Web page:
Of course, this is not to say I currently don’t have friends who by definition are best friends or soul mates or kindred spirits. And sometimes I do use these terms, but often times, I try not to. I try to just let my relationships be. But for me, the distinction I find truly dangerous is the fact that a romantic partner has to be the sole focus and recipient of someone’s emotional life—as if having a wholly different kind of intimacy outside of a partnership means you are “cheating” or somehow abnormal, for me, seems to be a quick recipe for disaster for everyone involved. How can any one person live up to that expectation? And how does that promote change and growth, if you aren’t learning from other people?
Maybe some people consider this unhealthy—this desire to feel truly connected to others in an all-consuming way. I don’t care about getting drinks and having bullshit conversations about literary journals and literary gossip and the current Internet sensations and outrages. I rather cook dinner, talk about our fears, watch movies, sit in silence, have slumber parties (yes, I’m still 12 years old, although I think this brings a sense family and security), and just not feel bound by polite rules or society.
When I was 23, I lived with a man who was 36. We were both poets—we constructed a fantasy world together, sewn together by pretty words and carefully crafted lineation. That relationship, while it didn’t last past a year, taught me a lot about what I wanted, and didn’t want. When I would go out with friends who were male, he would often get upset—and even accused me of cheating on him with my best male friend C, despite the fact that I never harbored romantic feelings toward C. C and I would hang out multiple times a week—which is not uncommon in a graduate program where you read and critique each other’s work, and then eat lunch together before your multiple part-time jobs. Often times, C and I would play video games and talk about our dating life. If anything, I resembled a sister more than a girlfriend.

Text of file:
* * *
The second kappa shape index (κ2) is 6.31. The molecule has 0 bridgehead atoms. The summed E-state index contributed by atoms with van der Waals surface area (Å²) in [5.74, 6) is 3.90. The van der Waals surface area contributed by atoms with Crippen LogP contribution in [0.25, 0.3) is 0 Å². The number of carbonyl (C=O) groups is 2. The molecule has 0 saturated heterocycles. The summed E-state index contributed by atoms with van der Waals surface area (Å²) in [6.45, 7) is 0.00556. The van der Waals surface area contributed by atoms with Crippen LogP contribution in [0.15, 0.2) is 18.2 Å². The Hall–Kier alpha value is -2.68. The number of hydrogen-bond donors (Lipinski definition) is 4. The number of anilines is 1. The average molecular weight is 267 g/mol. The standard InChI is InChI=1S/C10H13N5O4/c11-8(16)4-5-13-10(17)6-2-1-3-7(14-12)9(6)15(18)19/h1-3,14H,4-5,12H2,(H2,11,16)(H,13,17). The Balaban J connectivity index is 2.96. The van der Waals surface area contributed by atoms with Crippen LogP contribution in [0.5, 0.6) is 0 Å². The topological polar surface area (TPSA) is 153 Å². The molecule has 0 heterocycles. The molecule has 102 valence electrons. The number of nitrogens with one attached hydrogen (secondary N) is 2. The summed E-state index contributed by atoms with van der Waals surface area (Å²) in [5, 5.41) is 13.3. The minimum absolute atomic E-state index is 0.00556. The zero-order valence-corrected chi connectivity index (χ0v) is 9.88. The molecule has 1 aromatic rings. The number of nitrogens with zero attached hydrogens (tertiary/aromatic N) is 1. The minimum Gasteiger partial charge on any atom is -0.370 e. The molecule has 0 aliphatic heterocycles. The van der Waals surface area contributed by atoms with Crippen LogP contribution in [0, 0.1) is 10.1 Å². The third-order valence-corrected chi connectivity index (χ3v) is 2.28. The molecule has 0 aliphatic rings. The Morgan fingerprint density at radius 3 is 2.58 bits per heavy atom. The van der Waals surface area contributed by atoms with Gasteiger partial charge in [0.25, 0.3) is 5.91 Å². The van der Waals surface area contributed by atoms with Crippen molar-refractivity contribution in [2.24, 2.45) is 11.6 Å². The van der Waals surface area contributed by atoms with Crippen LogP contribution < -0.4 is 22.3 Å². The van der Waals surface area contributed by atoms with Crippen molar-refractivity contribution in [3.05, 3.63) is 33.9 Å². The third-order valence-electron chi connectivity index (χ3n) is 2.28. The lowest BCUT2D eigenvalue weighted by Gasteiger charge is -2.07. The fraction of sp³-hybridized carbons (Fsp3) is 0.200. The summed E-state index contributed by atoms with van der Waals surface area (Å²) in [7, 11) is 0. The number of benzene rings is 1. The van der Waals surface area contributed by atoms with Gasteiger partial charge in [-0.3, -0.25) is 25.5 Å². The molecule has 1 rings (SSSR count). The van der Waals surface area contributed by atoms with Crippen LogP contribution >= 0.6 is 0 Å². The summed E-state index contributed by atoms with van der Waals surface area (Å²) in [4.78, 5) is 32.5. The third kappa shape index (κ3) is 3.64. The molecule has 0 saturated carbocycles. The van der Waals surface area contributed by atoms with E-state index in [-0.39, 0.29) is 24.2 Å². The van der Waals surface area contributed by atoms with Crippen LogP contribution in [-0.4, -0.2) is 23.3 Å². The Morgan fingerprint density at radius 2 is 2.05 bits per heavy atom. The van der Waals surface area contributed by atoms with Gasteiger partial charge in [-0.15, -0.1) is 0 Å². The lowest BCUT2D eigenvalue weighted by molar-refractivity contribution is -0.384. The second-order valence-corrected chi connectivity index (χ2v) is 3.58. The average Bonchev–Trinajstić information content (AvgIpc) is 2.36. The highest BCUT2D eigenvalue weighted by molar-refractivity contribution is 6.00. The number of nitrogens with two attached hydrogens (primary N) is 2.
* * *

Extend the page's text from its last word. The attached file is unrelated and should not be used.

But I wasn’t even resentful of T for being possessive or jealous. It saddened me, because this behavior is often accepted by many intelligent and independent people—and to some extent, I thought this was normal, until it became so extreme that it seemed I couldn’t go out without him being suspicious or upset. After out breakup, I was forced to move out of our shared apartment, because the rent was too expensive for me to maintain. He ended up moving abroad, and I stayed in New York. This split, of course, proved beneficial to both of us. T got exactly what he wanted: a freedom America wasn’t giving him, a new relationship with someone who makes him happy.
For me, I finally found clarity. The fact that he often rebuked C and I for being “too close,” for hanging out too often, for sharing a bond that he and I didn’t exactly have—was the exact prompt I needed to dig deeper into myself. And that simple fact made me think: Why should I limit my relationships with other people, simply because someone else is jealous of a connection I have? That doesn’t scream support or love or happiness for someone experiencing a connection outside of a romantic partnership—or any kind of relationship, platonic or not.
For some, this level of emotional intimacy may be a betrayal—and that’s OK. Everyone is different and has their own unique needs, but for me, it’s just a part of who I am, and that’s a part of me I’m not willing to sacrifice for anyone.
Joanna C. Valente is a human who lives in Brooklyn, New York. She is the author of Sirs & Madams (Aldrich Press, 2014), The Gods Are Dead (Deadly Chaps Press, 2015) & Marys of the Sea (forthcoming 2016, ELJ Publications). She received her MFA in writing at Sarah Lawrence College. She is also the founder of Yes, Poetry, as well as the chief editor for Luna Luna Magazine. Some of her work has appeared in The Huffington Post, The Feminist Wire, Pouch Mag, The Atlas Review, The Destroyer, and others.
But when you’re in your early twenties and on the kind of quick rebound Serena Williams might appreciate, you think differently. I had recently come back from a Midwest breakup with a long-distance boyfriend. Several gallons of ice cream later, I was still feeling empty. It was springtime, and the idea of getting through the approaching summer on my own wasn’t something I wanted to do.Read More